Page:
I spent the early years of my life living in California with my parents, both of whom were devout followers of the Church of Jesus Christ of Latter-day Saints. When I was a baby, my mom had a friend who left the LDS church because she practiced plural marriage. When my mom learned about this, it piqued her interest, and she began studying the principle as well. Soon after, she suggested to my dad that the family move to Utah. He didn’t know her religious reasons at the time, but he said sure, let’s move—though it took them four and a half more years of research and studying the principle before they actually did. We finally moved to Utah when I was five years old.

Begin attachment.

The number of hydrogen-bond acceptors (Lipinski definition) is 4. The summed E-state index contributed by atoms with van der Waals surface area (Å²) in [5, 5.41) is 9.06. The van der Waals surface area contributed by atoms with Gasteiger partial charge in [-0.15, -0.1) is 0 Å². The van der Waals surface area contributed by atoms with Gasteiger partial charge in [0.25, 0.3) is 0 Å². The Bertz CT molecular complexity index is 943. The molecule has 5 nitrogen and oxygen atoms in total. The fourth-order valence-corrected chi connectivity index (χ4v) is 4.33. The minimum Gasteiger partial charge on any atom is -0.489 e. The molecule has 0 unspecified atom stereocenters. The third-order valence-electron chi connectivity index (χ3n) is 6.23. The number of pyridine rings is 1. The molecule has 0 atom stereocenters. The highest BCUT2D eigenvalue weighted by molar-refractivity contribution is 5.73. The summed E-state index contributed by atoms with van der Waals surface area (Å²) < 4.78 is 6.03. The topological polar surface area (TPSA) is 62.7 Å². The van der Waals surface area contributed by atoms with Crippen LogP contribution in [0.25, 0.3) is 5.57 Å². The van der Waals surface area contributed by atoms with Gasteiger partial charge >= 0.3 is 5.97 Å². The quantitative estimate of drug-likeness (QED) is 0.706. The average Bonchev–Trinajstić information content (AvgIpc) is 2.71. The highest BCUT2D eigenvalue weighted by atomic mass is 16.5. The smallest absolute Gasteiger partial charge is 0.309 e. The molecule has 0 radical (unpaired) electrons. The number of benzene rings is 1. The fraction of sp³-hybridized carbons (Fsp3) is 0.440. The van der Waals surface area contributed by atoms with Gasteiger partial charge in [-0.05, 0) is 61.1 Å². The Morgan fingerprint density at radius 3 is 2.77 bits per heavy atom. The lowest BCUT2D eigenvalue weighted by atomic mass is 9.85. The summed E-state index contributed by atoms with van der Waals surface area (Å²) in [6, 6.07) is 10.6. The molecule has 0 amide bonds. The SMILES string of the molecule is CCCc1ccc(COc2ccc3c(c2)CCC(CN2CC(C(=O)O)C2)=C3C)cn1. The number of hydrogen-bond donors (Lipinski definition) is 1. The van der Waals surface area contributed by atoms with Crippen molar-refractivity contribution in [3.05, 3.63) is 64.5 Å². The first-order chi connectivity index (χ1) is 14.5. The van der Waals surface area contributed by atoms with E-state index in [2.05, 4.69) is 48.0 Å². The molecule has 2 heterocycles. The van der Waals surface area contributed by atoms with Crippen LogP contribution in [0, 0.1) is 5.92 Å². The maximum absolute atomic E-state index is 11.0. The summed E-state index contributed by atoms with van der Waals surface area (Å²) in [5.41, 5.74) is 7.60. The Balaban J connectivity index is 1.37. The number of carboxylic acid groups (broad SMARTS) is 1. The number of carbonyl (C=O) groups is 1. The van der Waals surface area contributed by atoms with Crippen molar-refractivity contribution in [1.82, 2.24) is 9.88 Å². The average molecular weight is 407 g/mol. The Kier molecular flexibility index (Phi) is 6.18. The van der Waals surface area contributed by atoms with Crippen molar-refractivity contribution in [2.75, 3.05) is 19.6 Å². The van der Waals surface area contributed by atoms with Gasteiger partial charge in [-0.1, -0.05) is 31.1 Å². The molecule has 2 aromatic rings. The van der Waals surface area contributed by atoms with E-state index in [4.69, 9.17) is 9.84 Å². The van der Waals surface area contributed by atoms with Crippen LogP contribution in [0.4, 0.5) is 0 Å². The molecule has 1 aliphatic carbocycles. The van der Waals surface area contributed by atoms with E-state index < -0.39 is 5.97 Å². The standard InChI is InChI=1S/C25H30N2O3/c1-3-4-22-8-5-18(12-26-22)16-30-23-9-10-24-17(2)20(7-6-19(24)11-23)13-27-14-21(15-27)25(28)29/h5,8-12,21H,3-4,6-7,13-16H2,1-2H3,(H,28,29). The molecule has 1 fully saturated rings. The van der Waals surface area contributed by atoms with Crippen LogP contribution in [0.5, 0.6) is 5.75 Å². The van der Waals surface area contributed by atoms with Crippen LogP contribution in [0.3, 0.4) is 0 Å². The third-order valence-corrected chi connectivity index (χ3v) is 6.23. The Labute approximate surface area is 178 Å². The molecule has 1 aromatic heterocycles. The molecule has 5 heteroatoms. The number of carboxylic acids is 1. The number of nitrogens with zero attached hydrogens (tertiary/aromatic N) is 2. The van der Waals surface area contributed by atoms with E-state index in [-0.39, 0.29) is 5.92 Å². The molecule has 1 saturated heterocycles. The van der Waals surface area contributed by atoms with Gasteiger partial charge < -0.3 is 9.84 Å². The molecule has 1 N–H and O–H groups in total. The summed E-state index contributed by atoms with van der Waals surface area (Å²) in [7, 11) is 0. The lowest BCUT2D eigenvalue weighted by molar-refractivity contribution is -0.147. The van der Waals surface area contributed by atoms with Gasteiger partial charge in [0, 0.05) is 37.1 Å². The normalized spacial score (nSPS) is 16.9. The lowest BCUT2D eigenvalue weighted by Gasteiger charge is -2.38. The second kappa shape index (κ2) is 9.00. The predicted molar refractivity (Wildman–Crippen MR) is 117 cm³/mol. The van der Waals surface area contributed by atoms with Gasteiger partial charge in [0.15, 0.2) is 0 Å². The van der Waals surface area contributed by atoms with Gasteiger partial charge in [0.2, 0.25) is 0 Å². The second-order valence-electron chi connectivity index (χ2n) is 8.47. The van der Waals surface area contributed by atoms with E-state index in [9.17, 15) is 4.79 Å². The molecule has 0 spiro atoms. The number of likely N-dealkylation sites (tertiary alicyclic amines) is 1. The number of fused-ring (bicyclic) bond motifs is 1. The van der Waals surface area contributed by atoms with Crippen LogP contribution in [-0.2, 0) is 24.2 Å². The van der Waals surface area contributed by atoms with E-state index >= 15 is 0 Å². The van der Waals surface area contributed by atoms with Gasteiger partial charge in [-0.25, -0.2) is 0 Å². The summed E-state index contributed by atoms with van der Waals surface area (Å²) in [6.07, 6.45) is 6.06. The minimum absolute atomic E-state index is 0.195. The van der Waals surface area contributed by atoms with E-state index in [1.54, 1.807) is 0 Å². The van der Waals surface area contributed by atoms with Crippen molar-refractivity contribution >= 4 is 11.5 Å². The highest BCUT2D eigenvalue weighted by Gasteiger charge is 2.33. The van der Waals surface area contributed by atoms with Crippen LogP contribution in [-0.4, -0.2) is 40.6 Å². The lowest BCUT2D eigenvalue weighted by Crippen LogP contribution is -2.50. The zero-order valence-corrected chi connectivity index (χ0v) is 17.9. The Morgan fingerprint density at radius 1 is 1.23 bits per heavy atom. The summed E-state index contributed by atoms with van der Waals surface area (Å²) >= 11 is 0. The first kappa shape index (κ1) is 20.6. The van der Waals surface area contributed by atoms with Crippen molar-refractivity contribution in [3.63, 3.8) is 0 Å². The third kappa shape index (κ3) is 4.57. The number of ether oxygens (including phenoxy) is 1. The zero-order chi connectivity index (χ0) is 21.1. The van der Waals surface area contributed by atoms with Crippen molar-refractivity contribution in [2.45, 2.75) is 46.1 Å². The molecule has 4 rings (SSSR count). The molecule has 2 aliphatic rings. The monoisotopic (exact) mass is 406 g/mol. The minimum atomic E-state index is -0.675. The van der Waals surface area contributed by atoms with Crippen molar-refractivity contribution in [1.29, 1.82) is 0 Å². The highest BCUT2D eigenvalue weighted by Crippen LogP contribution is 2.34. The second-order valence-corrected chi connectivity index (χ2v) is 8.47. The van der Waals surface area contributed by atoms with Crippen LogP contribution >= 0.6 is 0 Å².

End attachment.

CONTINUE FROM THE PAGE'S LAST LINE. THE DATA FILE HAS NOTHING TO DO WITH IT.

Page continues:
It was my mother who urged my father to take his first plural wife. He did, and she joined the family when I was only five, but I still have fond memories of her. Unfortunately, it was a short marriage with no children, and she left two years later. When I was ten, my mom and dad once again brought a new wife into the family. I didn’t think there was anything strange about it—in fact, I was excited. I was a shy kid and didn’t make friends easily. When I found out that the woman my father was courting was from a large polygamous family, I was thrilled to have the chance to get to know a whole new group of people and be able to make more friends. Our family grew quickly. Eventually, my father took four wives in addition to my mother. In total, I have twenty-seven siblings!